- Globalisation and Urban Restructuring of Bangalore, India :Growth of the IT Industry, its spatial dynamics and local planning responses   click here to open paper content498 kb
by    Aranya, Rolee | rolee.aranya@ark.ntnu.no   click here to send an email to the auther(s) of this paper
Short Outline
This paper illustrates with case of Bangalore City, India how a globally footloose industry can polarise local urban dynamics of space and organisation to a single economic sector which has a high productivity.
Globalisation of the urban economy in the south Indian city of Bangalore has in the last decade been associated with the location of a globally footloose Information Technology or more specifically the Software Industry. Though the city has always been a center of innovation and research in advanced technology, the location of the software industry has put Bangalore on the global map of production in this sector. The city with a cumulative investment in technology to the tune of about $1 billion had a turnover of about $ 1.59 billion from software exports in 2000-01 from over 928 companies registered with the Software Technology Parks of India.
In this paper I would like to present the case of Bangalore as an illustration of the urban transformation that such a globally oriented production can bring about in an overall context of a developing economy. The office-based industry is estimated to be employing only 100,000 professionals directly and producing 2% of the national exports. The demand for physical space and infrastructure for a production that is not linked to the local markets has created conditions of suburbanisation and development of ‘edge city’ like phenomena. In a situation where the literacy level of the Bangalore, which is the largest city in the state, was only 76% in 2000-01, the access to this clique of high skills and productivity is restricted to those who can afford specialized technical education. With the planning system and the market being strongly oriented to this sector of high growth, the local urban dynamics have become linked to global business trends, sometimes marginalizing the local interests.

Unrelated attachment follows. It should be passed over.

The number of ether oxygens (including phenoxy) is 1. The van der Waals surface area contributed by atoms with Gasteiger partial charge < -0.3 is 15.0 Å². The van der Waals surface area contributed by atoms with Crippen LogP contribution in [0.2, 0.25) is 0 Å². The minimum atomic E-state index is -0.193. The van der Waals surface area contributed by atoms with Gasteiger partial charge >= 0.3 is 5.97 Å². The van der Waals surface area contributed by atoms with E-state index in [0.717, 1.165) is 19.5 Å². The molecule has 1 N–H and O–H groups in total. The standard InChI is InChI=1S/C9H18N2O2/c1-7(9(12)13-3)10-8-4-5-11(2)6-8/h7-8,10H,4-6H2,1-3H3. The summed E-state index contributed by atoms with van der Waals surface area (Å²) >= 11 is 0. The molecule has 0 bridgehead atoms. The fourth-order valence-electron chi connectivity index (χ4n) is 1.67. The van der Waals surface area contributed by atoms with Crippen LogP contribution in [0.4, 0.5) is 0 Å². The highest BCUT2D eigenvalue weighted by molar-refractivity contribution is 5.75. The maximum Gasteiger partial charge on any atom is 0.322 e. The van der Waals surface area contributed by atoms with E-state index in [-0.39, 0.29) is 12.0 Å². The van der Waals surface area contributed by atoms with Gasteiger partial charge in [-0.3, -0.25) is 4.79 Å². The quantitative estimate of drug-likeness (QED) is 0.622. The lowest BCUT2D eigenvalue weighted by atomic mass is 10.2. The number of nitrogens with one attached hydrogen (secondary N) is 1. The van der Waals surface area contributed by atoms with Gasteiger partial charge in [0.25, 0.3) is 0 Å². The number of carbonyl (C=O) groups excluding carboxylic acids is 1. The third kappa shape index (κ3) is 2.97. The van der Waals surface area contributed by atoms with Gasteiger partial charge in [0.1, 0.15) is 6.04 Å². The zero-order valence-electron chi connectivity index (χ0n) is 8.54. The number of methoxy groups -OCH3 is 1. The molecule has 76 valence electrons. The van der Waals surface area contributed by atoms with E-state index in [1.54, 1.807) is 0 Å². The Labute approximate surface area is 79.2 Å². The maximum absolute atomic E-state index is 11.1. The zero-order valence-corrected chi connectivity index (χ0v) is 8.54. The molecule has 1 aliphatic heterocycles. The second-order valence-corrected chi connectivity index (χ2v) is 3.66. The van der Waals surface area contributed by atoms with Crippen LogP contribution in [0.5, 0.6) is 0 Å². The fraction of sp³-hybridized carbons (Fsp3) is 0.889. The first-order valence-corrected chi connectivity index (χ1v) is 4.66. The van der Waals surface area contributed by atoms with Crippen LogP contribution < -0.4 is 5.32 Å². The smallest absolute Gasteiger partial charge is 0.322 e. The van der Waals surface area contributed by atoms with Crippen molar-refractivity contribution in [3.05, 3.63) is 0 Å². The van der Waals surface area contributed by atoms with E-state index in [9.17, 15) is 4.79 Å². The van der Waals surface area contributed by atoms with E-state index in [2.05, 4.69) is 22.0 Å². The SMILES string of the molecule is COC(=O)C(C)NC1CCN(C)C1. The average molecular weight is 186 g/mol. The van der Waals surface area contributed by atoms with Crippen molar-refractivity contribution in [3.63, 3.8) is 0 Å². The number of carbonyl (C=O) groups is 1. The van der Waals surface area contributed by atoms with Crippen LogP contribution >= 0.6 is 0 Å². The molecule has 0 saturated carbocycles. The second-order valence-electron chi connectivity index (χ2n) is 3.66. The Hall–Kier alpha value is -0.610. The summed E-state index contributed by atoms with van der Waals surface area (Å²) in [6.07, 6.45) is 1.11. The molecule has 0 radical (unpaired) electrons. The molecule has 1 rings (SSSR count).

The study is a result of my ongoing Ph.D. research at the Department of City and Regional planning, Norwegian University of Science and Technology, Trondheim. I will be presenting the final thesis for defense in December this year. The main aim of my research has been to add to the body of knowledge regarding the spatial transformation and required policy responses to integration of city economies in the global network of dispersed production.
This study would be interesting to the participants of this conference because it could form a precursor to studying the impacts of globalization on cities other than in the most advanced economies, as has usually been the case in theory so far. The characteristics of globalization being discussed in studies on urban restructuring has been that of the sites where headquarters of global production are located, but the question I faced in my research was how one addresses the issues in urban areas where this dispersed production finally locates. Does that not constitute globalization? Or are those cities in developing countries not ‘global cities’? And are the physical aspects of transformation produced different from ‘global cities’? These are the questions that imperatively face urban professionals looking for direction to plan for a globalised economy.
Globalisation, Spatial Transformation, Developing Economy
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